It’s not every student that will embark on a 10-year journey to see their idea passed by Parliament, but every student can effect political change right now. Hopefully, some of the lessons Grosman learned on her journey to passing a bill will inform and inspire you to be a driver of real political change—no matter how heavy your class schedule is.
Following the Jan. 29 shooting of six Muslim men at a mosque in Québec City, staff, faculty members, and students at the University of Ottawa gathered in solidarity and to pay their respects.
Most students don't understand what's going on, so by organizing such an official sit-down session on campus they could answer important questions like: why is free tuition important?
We need to demand that Capital Pride acts as a platform to lift injustice from the shadows, educate the public, and put civil rights back to the forefront of political discourse.
One of the artists behind this mural was Kalkidan Assefa, an Ottawa-based artist also known as @drippin_soul, his Instagram handle and tag for his art. When members of the Student Federation of the University of Ottawa (SFUO) decided they wanted a mural painted in the University Centre (UCU) for Black History Month, they knew exactly who to call.
Rachel Kalpana James, one of the artists involved with the exhibition, explains that all the artists who contributed to There’s Room have had experiences or a personal connection to migration. Each artist has a unique story about crossing borders—some have lived in Ottawa for many years, whereas others have recently arrived.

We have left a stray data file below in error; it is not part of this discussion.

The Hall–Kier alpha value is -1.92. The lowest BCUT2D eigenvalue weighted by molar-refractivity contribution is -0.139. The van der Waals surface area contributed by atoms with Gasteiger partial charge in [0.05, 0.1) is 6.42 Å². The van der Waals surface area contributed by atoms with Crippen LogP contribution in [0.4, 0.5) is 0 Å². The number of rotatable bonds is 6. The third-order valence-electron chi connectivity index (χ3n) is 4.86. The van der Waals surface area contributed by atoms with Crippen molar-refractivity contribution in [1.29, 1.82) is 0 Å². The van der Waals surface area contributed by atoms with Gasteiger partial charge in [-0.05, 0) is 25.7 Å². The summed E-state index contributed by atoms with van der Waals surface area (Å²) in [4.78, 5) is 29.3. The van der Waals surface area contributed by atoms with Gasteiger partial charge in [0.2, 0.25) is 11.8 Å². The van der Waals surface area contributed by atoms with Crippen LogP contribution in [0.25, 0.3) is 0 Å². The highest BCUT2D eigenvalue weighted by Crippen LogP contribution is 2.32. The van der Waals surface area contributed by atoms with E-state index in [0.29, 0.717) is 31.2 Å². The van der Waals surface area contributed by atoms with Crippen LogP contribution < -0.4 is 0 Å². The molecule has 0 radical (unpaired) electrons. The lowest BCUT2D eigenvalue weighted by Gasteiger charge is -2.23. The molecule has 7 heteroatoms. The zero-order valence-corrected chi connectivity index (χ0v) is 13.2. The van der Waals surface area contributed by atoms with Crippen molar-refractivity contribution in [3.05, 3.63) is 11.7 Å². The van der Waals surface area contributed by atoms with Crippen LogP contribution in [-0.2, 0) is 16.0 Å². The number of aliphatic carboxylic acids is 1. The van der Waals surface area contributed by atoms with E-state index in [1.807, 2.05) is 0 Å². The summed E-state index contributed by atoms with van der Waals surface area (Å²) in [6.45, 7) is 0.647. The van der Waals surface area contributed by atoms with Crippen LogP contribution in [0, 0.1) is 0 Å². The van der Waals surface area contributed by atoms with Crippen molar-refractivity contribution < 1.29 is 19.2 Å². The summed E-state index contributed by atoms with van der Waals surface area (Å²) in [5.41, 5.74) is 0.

Thirteen years ago, Monia Mazigh was catapulted into the world of human rights activism as she fought for the release of her husband, who was being tortured and held without charge in a Syrian prison.
“I have to admit I was surprised by this honour,” said Bedford. “After all, you guys believe in freedom. I believe in bondage. You like free speech. I gag my clients. You support equality. I preach female superiority. You promote humane treatment of prisoners. I torture mine. But why fuss over details?”
For those who have given the practice critical thought and whose objection to it extends to animal cruelty as a whole, I applaud you. But I really can’t understand the position of those who simply feel squeamish at the thought of killing a cute, furry animal and feel comfortable condemning cultural traditions while they continue to support unethical farming practices and overfishing on a regular basis without comment or criticism.